Professor Stephen Simpson AC is Academic Director of the Charles Perkins Centre, and a Professor in the School of Life and Environmental Sciences at the University of Sydney, and Executive Director of Obesity Australia.

        Stephen was born in Melbourne. After completing his undergraduate degree at the University of Queensland, he undertook his PhD at the University of London. He spent 22 years at the University of Oxford, first in Experimental Psychology, then in the Department of Zoology and the Oxford University Museum of Natural History, before returning to Australia in 2005 as an ARC Federation Fellow.

        In 2013 Stephen was elected a Fellow of the Royal Society of London as “one of the world’s foremost entomologists and nutritional biologists”, and in 2015 he was made a Companion of the Order of Australia “for eminent service to biological and biomedical science.”

          Professor Christopher Goodnow

          Head – Immunogenomics Lab

          Professor Goodnow holds The Bill and Patricia Ritchie Foundation Chair as Head of the Immunogenomics laboratory, a NHMRC Senior Principal Research Fellow, and is Professor and Director of the Cellular Genomics Futures Institute at UNSW Sydney, and previously Executive Director of The Garvan Institute.

          With an American father and Australian mother, Professor Goodnow grew up in Washington DC before moving to Sydney as a teenager. He trained in veterinary medicine and surgery, immunochemistry and immunology at the University of Sydney and in DNA technology at Stanford University. After doctoral studies begun at the Walter and Eliza Hall Institute in Melbourne and performed at Sydney University, he joined the faculty of Stanford University Medical School and the Howard Hughes Medical Institute in 1990. There he established the concept of multiple immune tolerance checkpoints, a framework now widely used in cancer treatment with “checkpoint inhibitors”, and revealed the function of key genes in these checkpoints including FAS, CD86, PTPN6/SHP1, and later AIRE.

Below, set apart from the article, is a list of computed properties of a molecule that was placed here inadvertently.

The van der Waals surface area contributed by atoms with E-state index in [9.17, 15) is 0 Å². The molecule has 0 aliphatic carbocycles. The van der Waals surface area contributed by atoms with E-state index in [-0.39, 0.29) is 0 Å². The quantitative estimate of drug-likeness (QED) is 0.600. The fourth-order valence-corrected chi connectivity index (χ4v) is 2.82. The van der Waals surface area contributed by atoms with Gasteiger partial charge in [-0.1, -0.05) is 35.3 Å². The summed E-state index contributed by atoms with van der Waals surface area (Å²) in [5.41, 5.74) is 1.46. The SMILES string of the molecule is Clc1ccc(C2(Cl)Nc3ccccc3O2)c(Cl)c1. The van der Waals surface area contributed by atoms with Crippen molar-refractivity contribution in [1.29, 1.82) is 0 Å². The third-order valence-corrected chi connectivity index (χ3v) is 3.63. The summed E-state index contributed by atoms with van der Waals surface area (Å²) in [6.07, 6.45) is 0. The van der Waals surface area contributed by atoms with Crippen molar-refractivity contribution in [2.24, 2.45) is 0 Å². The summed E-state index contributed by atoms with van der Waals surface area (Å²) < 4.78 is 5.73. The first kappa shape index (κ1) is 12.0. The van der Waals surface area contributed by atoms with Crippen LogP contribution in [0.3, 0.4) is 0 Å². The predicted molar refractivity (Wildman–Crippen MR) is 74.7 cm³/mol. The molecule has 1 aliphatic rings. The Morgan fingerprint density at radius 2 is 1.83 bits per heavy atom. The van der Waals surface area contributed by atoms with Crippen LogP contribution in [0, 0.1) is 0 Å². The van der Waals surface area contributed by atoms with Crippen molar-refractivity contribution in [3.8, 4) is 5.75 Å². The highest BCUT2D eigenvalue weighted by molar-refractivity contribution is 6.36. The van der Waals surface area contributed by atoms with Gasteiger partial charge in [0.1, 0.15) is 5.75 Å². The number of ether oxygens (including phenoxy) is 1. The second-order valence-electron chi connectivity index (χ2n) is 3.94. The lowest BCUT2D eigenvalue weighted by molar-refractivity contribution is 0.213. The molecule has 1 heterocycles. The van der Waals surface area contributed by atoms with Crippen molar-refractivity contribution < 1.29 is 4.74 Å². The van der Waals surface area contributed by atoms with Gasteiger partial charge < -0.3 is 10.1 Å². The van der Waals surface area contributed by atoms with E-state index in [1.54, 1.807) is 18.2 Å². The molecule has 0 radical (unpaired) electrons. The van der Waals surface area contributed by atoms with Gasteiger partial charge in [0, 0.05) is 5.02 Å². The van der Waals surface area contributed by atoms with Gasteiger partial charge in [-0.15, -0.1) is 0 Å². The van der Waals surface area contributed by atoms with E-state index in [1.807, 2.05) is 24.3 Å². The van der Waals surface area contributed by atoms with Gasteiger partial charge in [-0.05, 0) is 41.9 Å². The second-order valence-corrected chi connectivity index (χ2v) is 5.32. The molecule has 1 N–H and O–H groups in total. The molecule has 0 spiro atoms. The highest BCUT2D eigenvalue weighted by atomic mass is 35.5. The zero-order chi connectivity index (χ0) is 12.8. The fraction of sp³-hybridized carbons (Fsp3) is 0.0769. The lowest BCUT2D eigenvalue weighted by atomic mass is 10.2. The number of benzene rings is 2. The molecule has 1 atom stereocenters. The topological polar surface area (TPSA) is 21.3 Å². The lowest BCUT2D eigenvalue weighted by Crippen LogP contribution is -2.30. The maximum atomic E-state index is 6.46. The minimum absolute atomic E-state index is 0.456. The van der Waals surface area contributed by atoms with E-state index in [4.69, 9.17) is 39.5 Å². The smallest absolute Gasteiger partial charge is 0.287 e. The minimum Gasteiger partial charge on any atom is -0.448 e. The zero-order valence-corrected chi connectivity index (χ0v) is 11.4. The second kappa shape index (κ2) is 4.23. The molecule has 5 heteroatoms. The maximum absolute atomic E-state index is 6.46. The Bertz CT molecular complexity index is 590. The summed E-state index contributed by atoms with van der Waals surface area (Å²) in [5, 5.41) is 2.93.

Beyond his research endeavours, Professor Goodnow enjoys spending time with his family and surfing at Sydney’s Manly Beach and on the NSW South Coast. Surfing has been a passion since Professor Goodnow’s school days, and he is well known in surfing circles for leading a 1980 expedition discovering the now-famous breaks in Indonesia’s remote Mentawai Islands.

            Professor Gordon Wallace AO FAA FTSE

            Director of Intelligent Polymer Research Institute, University of Wollongong

            Executive Research Director – ARC Centre of Excellence for Electromaterials

            Distinguished Professor Gordon Wallace, an esteemed innovator and educator is a scientist at the forefront of health technologies, where medical devices complement the body’s own systems to treat disease and repair injuries. An example of this is the ‘Biopen’, used by surgeons to directly print healing cells into a patient’s body during procedures, like knee surgery. With research interests in organic conductors, nanomaterials and electrochemical probe methods of analysis in intelligent polymer systems, his extensive scientific contributions have broken new ground in every aspect of electromaterials research; academic performance and outcomes, training the next generation of researchers, and facilities development.

            These contributions to the enhancement of Australian materials research has led to a number of high accolades for Gordon including being awarded an ARC Laureate Fellowship (2011) and the Eureka prize for leadership in Innovation and Science (2016), being named NSW Scientist of the Year (2017), and appointed an Officer in the General Division of the Order of Australia (2017). Professor Wallace is Director of UOW’s Intelligent Polymer Research Institute; Director of the Australian National Fabrication Facility – Materials Node and Director of the Translational Research Initiative for Cellular Engineering and Printing.